Assessing EQ

There are many EQ assessment tool options. Simple surveys can be one of the most effective tools used to assess EQ. They can measure the impact (or lack) of EQ on others inside organizations, and on the organizational culture as a whole.

Human Synergistics International offers leadership and management "impact" assessments, which it has used (along with improvement plans) to transform leaders, teams and cultures globally for more than 40 years. The company’s assessments focus on four critical elements of constructive culture that contribute to effectiveness and productivity: achievement; self-actualization; affiliative; and humanistic-encouraging styles of behavior.

The overall goals when using these tools are to grow constructive behaviors, lessen passive and aggressive behaviors and provide a roadmap for leaders and managers to "see" the impact they are having, not only on their people but also their organization’s mission, culture and productivity. Such feedback provides company leadership with insight into what’s happening inside their organization and sets the stage for active pursuit of constructive behaviors, with greater confidence that this type of effort, if sustained, will improve organizational progress as well as employee satisfaction.

Putting EQ to work today

In future articles, I’ll offer EQ evidence-based examples for good business, as well as share other perspectives and tools including how leaders and influencers are relying upon them to ensure success in the midst of changing conditions for business. For now, I encourage you to try this simple exercise: The next time a colleague says or does something that makes you feel good about them, or yourself, stop and think about what you can say and do to encourage them to replicate this behavior.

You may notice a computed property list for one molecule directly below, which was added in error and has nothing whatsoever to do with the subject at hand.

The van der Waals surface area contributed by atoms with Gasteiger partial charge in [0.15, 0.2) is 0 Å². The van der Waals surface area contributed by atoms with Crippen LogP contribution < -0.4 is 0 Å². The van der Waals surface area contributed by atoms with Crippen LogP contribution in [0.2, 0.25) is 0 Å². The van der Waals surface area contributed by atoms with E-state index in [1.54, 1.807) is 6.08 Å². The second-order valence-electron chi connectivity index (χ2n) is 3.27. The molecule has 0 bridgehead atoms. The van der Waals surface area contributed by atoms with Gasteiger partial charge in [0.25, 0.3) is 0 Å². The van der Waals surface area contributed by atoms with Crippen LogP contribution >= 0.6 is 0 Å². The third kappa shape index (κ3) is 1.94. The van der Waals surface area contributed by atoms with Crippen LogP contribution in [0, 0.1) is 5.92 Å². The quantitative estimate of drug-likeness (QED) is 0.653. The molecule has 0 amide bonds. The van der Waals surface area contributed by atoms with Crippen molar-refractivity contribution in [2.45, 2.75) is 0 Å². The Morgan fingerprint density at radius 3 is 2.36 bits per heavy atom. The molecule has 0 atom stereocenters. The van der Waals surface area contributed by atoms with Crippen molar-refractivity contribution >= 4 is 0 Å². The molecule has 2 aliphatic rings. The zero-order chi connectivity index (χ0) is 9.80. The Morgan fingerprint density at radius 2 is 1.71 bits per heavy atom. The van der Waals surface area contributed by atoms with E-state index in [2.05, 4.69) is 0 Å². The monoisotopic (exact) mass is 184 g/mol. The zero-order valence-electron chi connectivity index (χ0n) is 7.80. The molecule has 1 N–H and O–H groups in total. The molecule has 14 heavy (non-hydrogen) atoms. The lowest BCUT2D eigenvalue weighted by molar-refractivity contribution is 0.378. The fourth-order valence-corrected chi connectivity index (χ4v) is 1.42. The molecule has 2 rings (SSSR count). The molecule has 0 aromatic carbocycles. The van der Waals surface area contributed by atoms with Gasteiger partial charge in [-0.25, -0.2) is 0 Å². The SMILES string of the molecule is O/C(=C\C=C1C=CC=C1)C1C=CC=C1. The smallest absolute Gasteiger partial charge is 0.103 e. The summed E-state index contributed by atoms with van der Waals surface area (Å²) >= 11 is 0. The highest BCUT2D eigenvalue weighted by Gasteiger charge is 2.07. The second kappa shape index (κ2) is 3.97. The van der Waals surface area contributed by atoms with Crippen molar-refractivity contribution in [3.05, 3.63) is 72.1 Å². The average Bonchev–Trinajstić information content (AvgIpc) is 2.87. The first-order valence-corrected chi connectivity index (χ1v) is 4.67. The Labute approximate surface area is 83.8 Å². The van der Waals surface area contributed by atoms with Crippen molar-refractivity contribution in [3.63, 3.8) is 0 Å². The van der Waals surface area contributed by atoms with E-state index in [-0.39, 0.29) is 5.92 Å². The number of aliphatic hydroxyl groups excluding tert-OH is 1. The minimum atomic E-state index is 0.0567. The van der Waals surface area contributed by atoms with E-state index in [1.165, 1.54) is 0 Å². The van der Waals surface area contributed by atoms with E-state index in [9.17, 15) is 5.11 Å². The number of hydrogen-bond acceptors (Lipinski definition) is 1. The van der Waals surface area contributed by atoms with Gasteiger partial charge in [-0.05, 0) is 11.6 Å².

The goal is to lead them toward constructive behaviors, such as: taking initiative when opportunities arise and striving for excellence (achievement); pursuing projects and opportunities aligned with their values (self-actualizing); building good personal relationships with others and discussing issues in an open, friendly way (affiliative); and sharing ideas with co-workers to help them improve their performance (humanistic-encouraging).

This may not sound particularly advanced, but if you’re doing it consciously and consistently, your EQ is likely fairly healthy. Just think about how the culture of your organization might improve if such habits were consciously and widely nourished, practiced and rewarded at all levels.  

In a world of changing expectations of companies, and the people who work there, raising EQ can be a simple yet profound practice. Developing this skill set can lead to increased awareness and compassion for others, resulting in improved capabilities for strategy, collaboration and resilience.

Ultimately, business leaders can see more constructive behavior and understanding in relationships as they redesign their organizations, teams, themselves and— last but far from least — their organizational purpose. In other words, self-awareness, and its integration within organizations, is at the foundation of progress.